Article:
The Mortgage Bankers Association (MBA) released its weekly report on mortgage applications Wednesday morning. It noted an increase of 1.4% in the group’s seasonally adjusted composite index, following a rise of 2.7% for the previous week. Mortgage loan rates decreased on all types of loans last week.

The seasonally adjusted purchase index decreased 0.4% from the prior week’s report. On an unadjusted basis, the composite index increased by 1% week-over-week. The unadjusted purchase index decreased by 2% for the week and remains 11% lower year-over-year.

Adjustable rate mortgage loans accounted for 7.8% of all applications.

The MBA’s refinance index increased by 3%, after rising by 4% in the previous week. The share of refinancings increased from 54% to 55% of all applications.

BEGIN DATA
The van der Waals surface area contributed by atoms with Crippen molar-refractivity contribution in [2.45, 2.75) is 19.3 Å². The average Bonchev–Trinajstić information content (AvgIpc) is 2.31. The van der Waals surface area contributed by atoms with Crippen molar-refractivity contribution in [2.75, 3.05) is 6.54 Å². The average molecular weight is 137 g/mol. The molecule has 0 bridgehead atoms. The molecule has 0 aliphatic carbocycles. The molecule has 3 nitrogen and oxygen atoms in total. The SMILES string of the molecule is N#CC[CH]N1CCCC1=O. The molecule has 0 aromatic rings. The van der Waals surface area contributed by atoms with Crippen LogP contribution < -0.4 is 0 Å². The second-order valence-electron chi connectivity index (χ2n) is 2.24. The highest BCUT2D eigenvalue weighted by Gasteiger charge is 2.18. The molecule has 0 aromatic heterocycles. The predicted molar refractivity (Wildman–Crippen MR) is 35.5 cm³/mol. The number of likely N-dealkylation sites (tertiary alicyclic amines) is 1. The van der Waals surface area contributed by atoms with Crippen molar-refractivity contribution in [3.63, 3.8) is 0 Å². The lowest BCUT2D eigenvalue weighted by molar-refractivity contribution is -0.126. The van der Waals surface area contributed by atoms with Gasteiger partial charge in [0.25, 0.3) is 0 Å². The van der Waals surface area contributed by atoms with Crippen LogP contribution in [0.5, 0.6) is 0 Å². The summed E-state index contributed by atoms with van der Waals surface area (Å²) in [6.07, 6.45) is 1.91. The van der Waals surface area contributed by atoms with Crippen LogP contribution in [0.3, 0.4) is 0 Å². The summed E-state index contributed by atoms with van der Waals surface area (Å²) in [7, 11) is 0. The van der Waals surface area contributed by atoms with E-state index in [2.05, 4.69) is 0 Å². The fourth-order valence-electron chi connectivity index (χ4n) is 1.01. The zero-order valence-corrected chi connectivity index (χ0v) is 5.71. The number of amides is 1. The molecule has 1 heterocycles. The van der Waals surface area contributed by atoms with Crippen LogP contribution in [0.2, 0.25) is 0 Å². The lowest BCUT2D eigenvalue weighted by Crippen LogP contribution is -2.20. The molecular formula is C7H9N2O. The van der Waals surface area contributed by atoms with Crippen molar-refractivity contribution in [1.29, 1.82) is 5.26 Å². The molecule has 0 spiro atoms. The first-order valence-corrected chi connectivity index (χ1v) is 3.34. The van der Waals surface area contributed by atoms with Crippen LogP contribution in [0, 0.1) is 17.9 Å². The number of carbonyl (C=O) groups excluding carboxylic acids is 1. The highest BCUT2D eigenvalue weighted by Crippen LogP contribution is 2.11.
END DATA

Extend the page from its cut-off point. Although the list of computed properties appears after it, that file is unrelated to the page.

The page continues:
The average mortgage loan rate for a conforming 30-year fixed-rate mortgage dropped from 4.35% to 4.29%. The rate for a jumbo 30-year fixed-rate mortgage fell from 4.24% to 4.18%. The average interest rate for a 15-year fixed-rate mortgage decreased from 3.48% to 3.44%.

The contract interest rate for a 5/1 adjustable rate mortgage loan dropped from 3.24% to 3.10%. Rates on a 30-year FHA-backed fixed rate loan fell from 4.04% to 3.99%.

Read more: http://247wallst.com/housing/2014/08/20/mortgage-loan-rates-continue-downward-trend/

Tuesday, August 19, 2014

The 2.9 percent mortgage rate: How to get it

A 2.9 percent mortgage rate sound great, but is it too good to be true?